Aside from this element the book is extremely violent, not surprisingly I suppose as it looks in-depth at the brutal reign of the communist guerrillas known as Sendero Luminoso (or Shining Path) and their impact on local people and politics. Lituma believes they’re responsible for the disappearances rather than any mystical being and he spends a lot of time talking about murders, rapes and torture he has witnessed or knows of. There wasn’t much room for sunshine and happiness in all of this. I imagine Lituma’s endless fascination with his off-sider’s romantic attachment to a prostitute he went on the run with when he shot her client while she was servicing him was meant to provide that lighter element to the book but honestly I just found it needlessly crude and bordering on repulsive.

The combination of a narrative told from a constantly changing point of view, a major fantasy element and the endless violence and crude language did not appeal to me at all. Even the translation provided a bit of a struggle as many words were left in the original language with no explanation provided as to why. There were moments where I was engaged enough by a snippet of narrative to want to learn more about the plight of the people (or, heaven forbid, find out the outcome of the mystery) but these were few and surrounded by too much surrealism for me. In fact I wouldn’t have bothered finishing the book at all if it weren’t for the fact that I needed to read a book set in Peru for a reading challenge. However, there are plenty of very positive reviews of Death in the Andes here and elsewhere so don’t take my non-fantasy-loving brain’s word on it ( )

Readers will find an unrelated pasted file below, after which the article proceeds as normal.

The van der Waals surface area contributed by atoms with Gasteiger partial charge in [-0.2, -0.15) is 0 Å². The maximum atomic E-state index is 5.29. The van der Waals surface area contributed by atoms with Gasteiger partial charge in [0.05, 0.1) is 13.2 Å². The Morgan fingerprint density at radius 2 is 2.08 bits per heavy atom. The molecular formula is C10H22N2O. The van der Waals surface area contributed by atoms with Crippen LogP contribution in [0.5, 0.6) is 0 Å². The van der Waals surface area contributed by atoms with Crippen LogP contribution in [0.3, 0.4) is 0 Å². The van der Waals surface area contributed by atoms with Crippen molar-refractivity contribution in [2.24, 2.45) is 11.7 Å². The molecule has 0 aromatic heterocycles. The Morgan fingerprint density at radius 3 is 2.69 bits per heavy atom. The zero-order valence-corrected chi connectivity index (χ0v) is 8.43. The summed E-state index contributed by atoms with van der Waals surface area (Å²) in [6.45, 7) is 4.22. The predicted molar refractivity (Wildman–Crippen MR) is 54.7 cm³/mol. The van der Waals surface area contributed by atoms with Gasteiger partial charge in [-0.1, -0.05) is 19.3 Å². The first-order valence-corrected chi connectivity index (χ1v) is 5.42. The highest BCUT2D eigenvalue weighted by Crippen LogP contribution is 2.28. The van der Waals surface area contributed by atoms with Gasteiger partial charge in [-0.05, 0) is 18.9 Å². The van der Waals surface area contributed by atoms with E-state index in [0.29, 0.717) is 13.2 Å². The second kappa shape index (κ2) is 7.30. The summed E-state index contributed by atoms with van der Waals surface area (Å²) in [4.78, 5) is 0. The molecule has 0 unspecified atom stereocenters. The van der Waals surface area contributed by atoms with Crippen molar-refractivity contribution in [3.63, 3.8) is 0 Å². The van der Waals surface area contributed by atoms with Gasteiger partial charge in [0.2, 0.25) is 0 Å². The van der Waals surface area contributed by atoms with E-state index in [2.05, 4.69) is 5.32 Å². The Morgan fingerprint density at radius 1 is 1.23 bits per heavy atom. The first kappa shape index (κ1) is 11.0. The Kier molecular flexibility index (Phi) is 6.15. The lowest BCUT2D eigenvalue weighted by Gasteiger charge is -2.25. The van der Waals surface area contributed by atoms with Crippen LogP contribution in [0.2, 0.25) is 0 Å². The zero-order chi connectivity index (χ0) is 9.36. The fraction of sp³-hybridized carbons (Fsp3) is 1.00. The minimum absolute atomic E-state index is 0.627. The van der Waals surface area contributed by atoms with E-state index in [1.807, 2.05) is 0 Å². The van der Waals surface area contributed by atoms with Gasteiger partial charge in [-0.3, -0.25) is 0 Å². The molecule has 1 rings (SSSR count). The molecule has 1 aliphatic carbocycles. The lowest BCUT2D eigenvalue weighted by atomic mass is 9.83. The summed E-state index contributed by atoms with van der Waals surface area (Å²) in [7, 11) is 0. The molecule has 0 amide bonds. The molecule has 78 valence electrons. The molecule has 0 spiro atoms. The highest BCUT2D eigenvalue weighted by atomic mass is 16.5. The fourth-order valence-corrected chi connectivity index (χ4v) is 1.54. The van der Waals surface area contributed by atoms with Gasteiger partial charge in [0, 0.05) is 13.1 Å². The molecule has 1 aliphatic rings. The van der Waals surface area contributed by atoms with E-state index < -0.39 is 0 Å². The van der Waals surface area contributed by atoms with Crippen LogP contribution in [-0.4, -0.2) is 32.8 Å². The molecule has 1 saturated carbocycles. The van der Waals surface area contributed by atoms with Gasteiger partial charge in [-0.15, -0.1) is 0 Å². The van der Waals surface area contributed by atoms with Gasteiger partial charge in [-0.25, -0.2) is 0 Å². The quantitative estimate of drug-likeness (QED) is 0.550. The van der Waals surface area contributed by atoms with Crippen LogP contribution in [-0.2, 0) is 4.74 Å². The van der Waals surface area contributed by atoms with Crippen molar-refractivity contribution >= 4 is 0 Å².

bsquaredinoz | Mar 31, 2013 |
This was my first taste of Vargas-Llosa, and it was interesting to say the least. This novel starts off kind of slow, but it gets better as the reader becomes more and more curious about what exactly has happened (and is going on) and as the characters become more and more intriguing.

( )
  purplehena | Mar 31, 2013 |
Such a morbid tale filled with creative prose and plots. Llosa changes narrators with ease and the resultant episodic plot lines are well placed. Originality at its finest. ( )